In Times of Crisis, Information is Invaluable

Russell Lahodny

In the last few days, I have had more conversations than I would like regarding people and communities faced with the reality that everything they owned is gone. I have spoken with the grandmother of a family friend who escaped the Camp Fire in Paradise (CA) with only the few things she could grab on her way out the door, and I have been speaking with chamber executives across California who are trying to provide resources to their members while dealing with their own personal fears and questions. The most common question among everyone is, “What’s next?”

The reality is, disasters happen! They can’t be avoided. Whether it’s a fire, a flood, a tornado, an earthquake, or maybe even an active shooter situation—as leaders in our community the odds are high that we will find ourselves faced with an emergency one day.

Hopefully, I’m wrong about that and you won’t have to deal with any of those situations. For those who want to be prepared, I thought I might take an opportunity to share some apps that might provide some helpful information in an emergency.


One source that provides a ton of information to prepare for or in the wake of a disaster is the Federal Emergency Management Agency (FEMA) app. For example, in the case of the Camp Fire, FEMA provided a list of emergency shelters for those affected by the fire to have a place to stay temporarily. It also is a place where people can apply for FEMA assistance and monitor the status of their application.

The app also allows you to set up alerts for a particular geographical area. The alerts cover basically every natural disaster you can imagine—flooding, severe weather, tropical weather, winter weather, extreme temperatures, earthquakes, and even a catch-all category labeled “Other Public Hazard Alerts.” As I’m writing this, I am using the app to alert me about the air quality for my area.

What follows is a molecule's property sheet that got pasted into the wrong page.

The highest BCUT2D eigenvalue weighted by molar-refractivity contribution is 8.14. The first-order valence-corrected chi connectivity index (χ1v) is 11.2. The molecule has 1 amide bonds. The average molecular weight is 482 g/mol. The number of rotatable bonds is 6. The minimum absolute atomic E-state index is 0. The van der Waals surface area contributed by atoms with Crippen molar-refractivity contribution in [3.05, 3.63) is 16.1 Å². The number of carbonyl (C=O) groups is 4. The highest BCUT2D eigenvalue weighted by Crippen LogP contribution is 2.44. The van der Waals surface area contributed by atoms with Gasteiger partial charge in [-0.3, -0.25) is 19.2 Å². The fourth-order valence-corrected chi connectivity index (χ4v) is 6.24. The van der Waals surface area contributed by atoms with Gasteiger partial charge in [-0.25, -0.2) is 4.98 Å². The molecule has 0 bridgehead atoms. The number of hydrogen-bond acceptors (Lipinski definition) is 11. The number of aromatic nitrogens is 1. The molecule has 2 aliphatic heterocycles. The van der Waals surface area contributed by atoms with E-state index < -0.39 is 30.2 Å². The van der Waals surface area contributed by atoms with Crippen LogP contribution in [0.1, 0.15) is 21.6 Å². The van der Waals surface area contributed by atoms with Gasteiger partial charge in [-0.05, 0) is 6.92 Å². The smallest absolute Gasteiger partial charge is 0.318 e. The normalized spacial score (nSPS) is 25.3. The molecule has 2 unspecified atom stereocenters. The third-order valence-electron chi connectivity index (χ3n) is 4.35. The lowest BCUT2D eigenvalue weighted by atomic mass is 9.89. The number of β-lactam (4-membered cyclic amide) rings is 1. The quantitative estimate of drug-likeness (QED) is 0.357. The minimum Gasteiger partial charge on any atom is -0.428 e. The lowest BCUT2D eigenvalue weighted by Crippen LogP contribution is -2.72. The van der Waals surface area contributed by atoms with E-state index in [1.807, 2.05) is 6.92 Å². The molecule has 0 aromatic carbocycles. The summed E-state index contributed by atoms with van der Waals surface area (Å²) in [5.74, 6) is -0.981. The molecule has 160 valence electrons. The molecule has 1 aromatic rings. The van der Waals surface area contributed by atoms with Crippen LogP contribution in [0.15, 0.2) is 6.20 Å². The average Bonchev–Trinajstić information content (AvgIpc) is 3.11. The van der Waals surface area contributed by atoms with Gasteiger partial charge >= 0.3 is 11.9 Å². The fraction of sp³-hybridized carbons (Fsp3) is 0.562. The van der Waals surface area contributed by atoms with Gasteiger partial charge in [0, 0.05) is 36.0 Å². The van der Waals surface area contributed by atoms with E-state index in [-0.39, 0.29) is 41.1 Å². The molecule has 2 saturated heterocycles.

For those of us who are not currently under immediate threat of a disaster, the app provides tips to help you be prepared for emergencies of every kind—even including bioterrorism, cybersecurity, nuclear explosions and a pandemic. One of the tools to help you prepare is a list of recommended items to add to an Emergency Kit. You also can identify multiple emergency meeting places in town or out of town.

Red Cross Emergency

Much like the FEMA app, the Red Cross Emergency app allows you to set up alerts for areas of importance to you. You can set up alerts for where your home is, where your office is if you commute to work, and locations where loved ones or friends live. When setting up the alerts, you also have the option of assigning people to the location by allowing the app to access your contacts. In doing so, I can see all the people who may be in harm’s way and call them with a simple tap.

An added feature of the Red Cross Emergency app is the ability to send out an “I’m Safe” message to recipients whom you designate. This feature would be helpful in the case of the Camp Fire as the list of missing people seemed to increase even a week after the fire started. When sending the message, you also have the ability to send your current location, which can be helpful if you are out of danger but need assistance.

Through the map feature of the app, you also can find Red Cross shelters nearby. The Red Cross app also provides a section on preparing for a couple dozen emergencies very similar to those offered through the FEMA app.

One other feature about the Red Cross app is the quizzes. The app asks a series of questions about different types of disasters to test your knowledge. To me, this is a great way to educate your children about disasters and help them be prepared as well.

There is nothing over the top about either of these apps nor do they provide information that you can’t find online, but when you have minutes, if not seconds, to evacuate an area, odds are you are grabbing your cell phone and probably not your computer.

I truly hope that none of you will ever need to use these apps, but maybe they will help you be prepared if ever a situation were to arise. That’s why I call these apps lifesavers.


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Russell Lahodny is vice president of W.A.C.E. and vice president of local chamber relations at the California Chamber.